A New Treatment Approach for Endometriosis?Jul 21, 2020
A non-opioid procedure for chronic pelvic pain in women with endometriosis.
- Pelvic-floor musculature trigger-point injections and peripheral nerve hydrodissection announced to be effective in treating endometriosis-associated chronic pelvic pain.
- With so few treatment options available for women with endometriosis, this minimally invasive approach may benefit many women with the disease.
What's done here:
- Researchers conducted a retrospective longitudinal study in 16 women with endometriosis to assess the potential benefit of pelvic-floor musculature trigger-point injections and peripheral nerve hydrodissection in reducing chronic pelvic pain.
- The mean VAS score among the participants regressed to 2.9 after treatments (from 6 before treatment).
- The mean "Functional Pelvic Pain Scale (FPPS)" score also regressed to 9.1 following treatments (from 14.4 before treatment).
- The improvement was statistically significant in the categories of intercourse, sleeping, and working of the FPPS.
- The mean change in score after treatment was 1.3 points in the category of intercourse, 1.2 in the category of sleeping, and 0.9 in the category of work.
- The study only involved only 16 women, and only followed for three months after treatment.
- The study had no control group.
- Multiple treatments were used together making it difficult to pinpoint the effect of each one.
- Patients were advised to continue their current medication during the study, which may also have had an effect on the results.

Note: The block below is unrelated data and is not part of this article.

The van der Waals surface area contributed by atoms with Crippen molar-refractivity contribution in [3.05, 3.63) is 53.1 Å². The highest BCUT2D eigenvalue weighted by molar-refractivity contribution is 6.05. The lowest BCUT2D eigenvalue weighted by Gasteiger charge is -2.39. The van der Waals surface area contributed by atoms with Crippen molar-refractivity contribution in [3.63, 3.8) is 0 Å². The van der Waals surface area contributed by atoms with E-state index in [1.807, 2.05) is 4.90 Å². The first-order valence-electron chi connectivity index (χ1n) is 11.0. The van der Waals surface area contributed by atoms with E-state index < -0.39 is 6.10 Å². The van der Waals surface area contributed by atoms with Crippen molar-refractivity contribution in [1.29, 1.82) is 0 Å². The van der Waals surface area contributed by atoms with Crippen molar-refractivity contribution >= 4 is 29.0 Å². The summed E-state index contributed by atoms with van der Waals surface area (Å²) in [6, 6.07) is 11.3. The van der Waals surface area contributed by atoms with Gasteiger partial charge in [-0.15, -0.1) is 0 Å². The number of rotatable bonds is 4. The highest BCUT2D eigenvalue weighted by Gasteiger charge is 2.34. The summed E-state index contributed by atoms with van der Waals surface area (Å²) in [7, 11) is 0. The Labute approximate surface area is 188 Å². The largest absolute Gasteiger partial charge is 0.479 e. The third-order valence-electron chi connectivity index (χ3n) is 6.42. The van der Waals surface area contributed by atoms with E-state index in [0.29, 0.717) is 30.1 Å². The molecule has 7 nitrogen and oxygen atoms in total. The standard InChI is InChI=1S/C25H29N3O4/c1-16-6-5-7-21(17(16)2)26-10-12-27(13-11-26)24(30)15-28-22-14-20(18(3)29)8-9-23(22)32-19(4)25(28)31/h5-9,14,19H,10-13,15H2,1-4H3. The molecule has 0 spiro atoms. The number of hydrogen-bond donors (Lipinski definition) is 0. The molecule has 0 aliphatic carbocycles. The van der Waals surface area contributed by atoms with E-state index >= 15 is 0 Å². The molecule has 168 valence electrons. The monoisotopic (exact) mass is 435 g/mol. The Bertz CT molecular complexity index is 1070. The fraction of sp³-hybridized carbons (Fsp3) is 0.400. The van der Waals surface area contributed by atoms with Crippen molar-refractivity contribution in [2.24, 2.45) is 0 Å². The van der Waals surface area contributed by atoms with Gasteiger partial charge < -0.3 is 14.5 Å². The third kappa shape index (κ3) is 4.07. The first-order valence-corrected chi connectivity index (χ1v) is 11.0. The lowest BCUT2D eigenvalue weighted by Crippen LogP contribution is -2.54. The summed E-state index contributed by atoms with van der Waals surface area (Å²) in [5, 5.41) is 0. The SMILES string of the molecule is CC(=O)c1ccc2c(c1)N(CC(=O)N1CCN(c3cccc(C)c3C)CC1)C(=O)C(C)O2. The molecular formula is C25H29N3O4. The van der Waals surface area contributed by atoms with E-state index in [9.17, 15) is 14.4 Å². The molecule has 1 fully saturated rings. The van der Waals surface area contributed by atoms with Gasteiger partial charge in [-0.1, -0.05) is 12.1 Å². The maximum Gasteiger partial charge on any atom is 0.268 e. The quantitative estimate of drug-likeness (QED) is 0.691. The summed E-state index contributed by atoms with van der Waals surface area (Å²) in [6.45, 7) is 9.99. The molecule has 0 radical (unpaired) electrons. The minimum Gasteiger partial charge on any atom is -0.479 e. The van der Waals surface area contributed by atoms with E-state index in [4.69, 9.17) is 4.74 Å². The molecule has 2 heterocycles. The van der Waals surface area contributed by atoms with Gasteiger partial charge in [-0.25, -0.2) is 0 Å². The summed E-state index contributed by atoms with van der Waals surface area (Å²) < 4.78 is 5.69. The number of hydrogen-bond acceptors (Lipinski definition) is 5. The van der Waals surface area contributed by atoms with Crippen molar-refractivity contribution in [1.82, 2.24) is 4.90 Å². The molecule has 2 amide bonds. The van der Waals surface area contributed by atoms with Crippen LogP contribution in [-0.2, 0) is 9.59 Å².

A new approach may be effective at relieving pain associated with endometriosis according to a study published in the PM&R Journal. The new technique may also improve “overall pelvic function, particularly in relation to intercourse, working, and sleeping,” according to the authors.
This new method involves pelvic-floor musculature trigger-point injections and peripheral nerve hydrodissection.
Trigger point injection is usually used to treat muscle pain as well as fibromyalgia and tension headaches. Small amounts of anesthetic and steroid are injected into the trigger points to help alleviate pain. The process has also been used to treat myofascial pain conditions associated with chronic pelvic pain.
Peripheral nerve hydrodissection involves using an anesthetic or solution such as saline to separate the peripheral nerve from the surrounding tissue to reduce pain.
To determine the effectiveness of these two treatments in reducing endometriosis-associated pelvic pain, a team of researchers led by Dr. Allyson Shrikhande at NYU Langone Health conducted a retrospective longitudinal study of 16 women with biopsy-confirmed endometriosis who had undergone ultrasound-guided pelvic-floor trigger-point injections and peripheral nerve hydrodissection once a week for six weeks.
All women had their pelvic pain intensity assessed before and after treatment using a visual analog scale (VAS) and the functional pelvic pain scale (FPPS).
The visual analog scale is commonly used to characterized pain intensity. Participants are asked to mark their level of pain on a horizontal line from “no pain at all” to the left (0) to “worse pain imaginable” to the right (10).
In the Functional pelvic pain scale, participants are asked to rate different pelvic functions including, bladder, bowel, intercourse, walking, running, lifting, working, and sleeping from “normal function with no pain” (0 points) to “cannot function because of pain” (4 points).
In the present study, the mean VAS score of the 16 women was 6 before treatment. This was reduced to 2.9 following treatment. The mean total FPPS score was also reduced following treatment from 14.4 to 9.1. The improvement in FPPS scores was statistically significant in the categories of intercourse, sleeping, and work.
Research Source: https://www.ncbi.nlm.nih.gov/pubmed/31587480
pain trigger point injection peripheral nerve hydrodissection visual analog scale functional pelvic pain scale